for (x=[-RangeX:RangeX])
	  for (y=[-RangeY:RangeY])


//- Locating pin hole with glue recess
//  Default length is two pin diameters on each side of the split

module LocatingPin(Dia=AlignPinOD,Len=0.0) {
	PinLen = (Len != 0.0) ? Len : (4*Dia);
		PolyCyl((Dia + 2*ThreadWidth),2*ThreadThick,4);

		PolyCyl((Dia + 1*ThreadWidth),4*ThreadThick,4);
	translate([0,0,-(Len/2 + ThreadThick)])
		PolyCyl(Dia,(Len + 2*ThreadThick),4);


// Spindle 

module SpindleMount() {

	difference() {
		union() {
			resize([0,0,Mount[OD]])							// spool backing plate
			translate([0,CottonRoll[OD]/4,0])				// mounting post
		translate([0,(2*Mount[LEN] - Protrusion),Mount[OD]/4])				// punch spindle hole
//				PolyCyl(Spindle[ID],2*Mount[LEN],6);
		for (i=[-1,1]) {									// punch alignment pin holes
		translate([0,0,-CottonRoll[OD]])					// remove half toward spool


// Spool holder

module SpoolMount() {	

	difference() {
		union() {
			translate([0,0,(Flange[LEN] - Protrusion)])
				difference() {
					cylinder(d1=(Spool[ID] + Taper),d2=Spool[ID],h=Spool[LEN],$fn=2*Flutes);						// fit spool ID
					for (a=[0 : 360/Flutes : 360-1])						// create flutes
						rotate(a + 180/Flutes)
								cylinder(r=Spool[ID]/4,h=(Spool[LEN] + 2*Protrusion),$fn=16);
					translate([0,0,(Spool[LEN] - ScrewHole[LEN])])			// punch screw hole
						PolyCyl(ScrewHole[ID],(ScrewHole[LEN] + Protrusion),6);

			cylinder(d=Flange[OD],h=Flange[LEN]);							// base flange
		for (i=[-1,1])												// punch alignment pin holes
			translate([0,i*PinOC,0])								//  ... orients solid flange up



if (Layout == "Spindle") {
if (Layout == "Spool") {

if (Layout == "Show") {
	translate([0,Mount[OD]/4,2.0]) {
			rotate([-90,0,0]) rotate(90)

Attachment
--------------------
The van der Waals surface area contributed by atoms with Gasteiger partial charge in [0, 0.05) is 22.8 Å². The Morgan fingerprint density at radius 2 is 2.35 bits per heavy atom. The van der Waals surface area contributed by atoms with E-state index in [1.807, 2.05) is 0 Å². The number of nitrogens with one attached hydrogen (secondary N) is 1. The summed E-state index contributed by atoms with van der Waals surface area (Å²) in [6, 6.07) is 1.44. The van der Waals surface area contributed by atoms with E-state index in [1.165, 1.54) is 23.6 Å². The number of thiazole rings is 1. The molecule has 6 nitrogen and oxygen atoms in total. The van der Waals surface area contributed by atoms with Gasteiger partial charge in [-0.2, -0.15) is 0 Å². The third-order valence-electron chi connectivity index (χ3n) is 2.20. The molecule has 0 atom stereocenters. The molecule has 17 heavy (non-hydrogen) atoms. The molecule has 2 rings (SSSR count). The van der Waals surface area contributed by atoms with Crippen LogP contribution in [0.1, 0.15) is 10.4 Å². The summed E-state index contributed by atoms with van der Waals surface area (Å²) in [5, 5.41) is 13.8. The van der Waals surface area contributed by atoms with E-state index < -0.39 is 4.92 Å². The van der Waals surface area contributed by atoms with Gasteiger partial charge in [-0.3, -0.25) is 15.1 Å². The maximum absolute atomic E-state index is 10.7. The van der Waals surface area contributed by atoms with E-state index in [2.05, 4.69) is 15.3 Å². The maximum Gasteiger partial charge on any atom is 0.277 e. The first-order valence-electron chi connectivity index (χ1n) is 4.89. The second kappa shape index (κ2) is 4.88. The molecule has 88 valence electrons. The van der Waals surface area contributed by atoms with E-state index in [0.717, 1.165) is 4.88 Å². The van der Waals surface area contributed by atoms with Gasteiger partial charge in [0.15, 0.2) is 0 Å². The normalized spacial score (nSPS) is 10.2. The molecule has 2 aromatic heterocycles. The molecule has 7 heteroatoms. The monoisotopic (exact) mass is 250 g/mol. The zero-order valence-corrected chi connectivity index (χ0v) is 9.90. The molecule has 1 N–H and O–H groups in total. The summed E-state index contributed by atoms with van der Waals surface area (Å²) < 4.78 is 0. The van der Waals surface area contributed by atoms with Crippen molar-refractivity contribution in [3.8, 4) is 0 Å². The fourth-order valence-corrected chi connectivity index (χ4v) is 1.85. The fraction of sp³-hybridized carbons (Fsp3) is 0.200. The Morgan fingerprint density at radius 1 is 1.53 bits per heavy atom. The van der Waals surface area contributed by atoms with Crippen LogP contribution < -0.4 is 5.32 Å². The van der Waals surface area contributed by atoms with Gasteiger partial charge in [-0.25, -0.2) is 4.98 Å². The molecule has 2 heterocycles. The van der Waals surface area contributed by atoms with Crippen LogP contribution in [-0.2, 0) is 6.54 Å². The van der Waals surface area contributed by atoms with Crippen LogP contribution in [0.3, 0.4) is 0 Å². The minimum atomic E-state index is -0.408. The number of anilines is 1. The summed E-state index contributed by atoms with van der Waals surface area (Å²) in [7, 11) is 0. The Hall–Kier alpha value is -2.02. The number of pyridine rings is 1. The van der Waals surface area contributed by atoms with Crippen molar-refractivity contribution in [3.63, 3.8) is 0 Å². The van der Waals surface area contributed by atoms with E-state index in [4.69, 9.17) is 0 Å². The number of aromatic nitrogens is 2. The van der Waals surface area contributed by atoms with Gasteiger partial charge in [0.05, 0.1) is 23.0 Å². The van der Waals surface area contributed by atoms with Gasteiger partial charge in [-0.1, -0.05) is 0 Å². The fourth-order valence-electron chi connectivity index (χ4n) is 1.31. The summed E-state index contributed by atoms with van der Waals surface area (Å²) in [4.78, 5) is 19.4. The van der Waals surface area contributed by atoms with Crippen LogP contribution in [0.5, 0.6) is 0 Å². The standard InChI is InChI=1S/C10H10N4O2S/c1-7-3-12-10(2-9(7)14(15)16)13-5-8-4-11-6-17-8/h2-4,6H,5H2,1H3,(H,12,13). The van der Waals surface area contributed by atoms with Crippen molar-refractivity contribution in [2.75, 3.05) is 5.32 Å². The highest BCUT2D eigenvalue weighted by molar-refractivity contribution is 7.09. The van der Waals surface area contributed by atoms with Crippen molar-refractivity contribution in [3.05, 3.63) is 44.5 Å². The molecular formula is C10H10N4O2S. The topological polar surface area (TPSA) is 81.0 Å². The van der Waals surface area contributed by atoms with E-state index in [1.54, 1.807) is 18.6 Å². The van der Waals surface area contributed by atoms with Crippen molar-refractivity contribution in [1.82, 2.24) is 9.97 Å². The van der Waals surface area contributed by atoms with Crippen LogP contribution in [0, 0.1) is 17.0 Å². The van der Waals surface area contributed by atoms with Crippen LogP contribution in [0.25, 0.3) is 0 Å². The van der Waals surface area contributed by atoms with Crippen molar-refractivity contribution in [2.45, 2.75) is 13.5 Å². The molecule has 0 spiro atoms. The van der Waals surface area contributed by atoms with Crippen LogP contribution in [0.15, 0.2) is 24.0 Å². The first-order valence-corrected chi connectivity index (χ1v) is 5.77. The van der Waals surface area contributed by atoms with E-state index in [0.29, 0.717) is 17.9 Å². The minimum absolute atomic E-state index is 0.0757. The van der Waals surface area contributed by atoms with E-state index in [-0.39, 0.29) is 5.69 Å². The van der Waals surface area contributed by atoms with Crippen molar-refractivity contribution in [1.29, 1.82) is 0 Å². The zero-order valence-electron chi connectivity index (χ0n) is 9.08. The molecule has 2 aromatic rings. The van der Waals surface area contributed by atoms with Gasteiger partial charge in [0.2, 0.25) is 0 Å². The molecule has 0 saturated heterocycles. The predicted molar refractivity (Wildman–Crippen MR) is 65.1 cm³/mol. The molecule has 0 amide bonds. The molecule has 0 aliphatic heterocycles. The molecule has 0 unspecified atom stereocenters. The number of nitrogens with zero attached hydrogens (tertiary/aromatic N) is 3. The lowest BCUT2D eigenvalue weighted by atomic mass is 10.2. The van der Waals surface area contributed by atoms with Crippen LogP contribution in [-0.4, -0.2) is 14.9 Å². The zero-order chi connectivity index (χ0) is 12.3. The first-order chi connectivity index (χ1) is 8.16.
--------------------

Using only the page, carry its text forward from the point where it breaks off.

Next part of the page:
color("Orange") {

if (Layout == "Build") {

5 thoughts on “Large Spool Adapter: Right-angle Version

  1. Haven’t seen a basic Arduino post lately, and the Squidwrench presentation didn’t cover it, so here goes:

    How do you make sure Java doesn’t get a chance to let malefactors at your system? I’ll probably do most my stuff on a Linux box with only sneakernet access, but that could change. I’ve de-installed the JRE on my Win 7 box, and Pale Moon will disable JRE (I think IE 11 will do so, too), but it’s not a good feeling having that gubbage in a machine that looks at the ‘net.

    1. I think NoScript combined with AdBlock Plus is your friend: disable everything unless / until you need it for a particular website.

      Basically, you can’t navigate the contemporary Web without allowing active content, but you must have tight control over when it’s active.

      1. I’ve been using that combination for a long time (Web 2.0 and dialup don’t play well together, but with NoScript and AdBlock+, I can get tolerable load times), though I haven’t seen any per-site way to block Java*. I disabled Java in Firefox when the alerts came out. When NOAA dropped it in favor of Flash** for radar loops, I was ready to de-install the JRE. If I do the Arduino software on the Windows box, I’ll disable at the browsers, or at Java directly. (I read this is possible with the JRE 7 package.)

        • Note for the casual reader: Java is not Javascript. Blame Sun and Oracle.
          ** I keep Flash up to date and use it as little as possible because of its own vulnerabilities.
        1. any per-site way to block Java

          But that’s what NoScript does, for both Javascript and Java, so you’re most of the way toward the goal. Combine it with Linux and you’re good to go!

        2. both Javascript and Java

          Ah! Java has been getting rare enough that I overlooked that functionality in NoScript.


Comments are closed.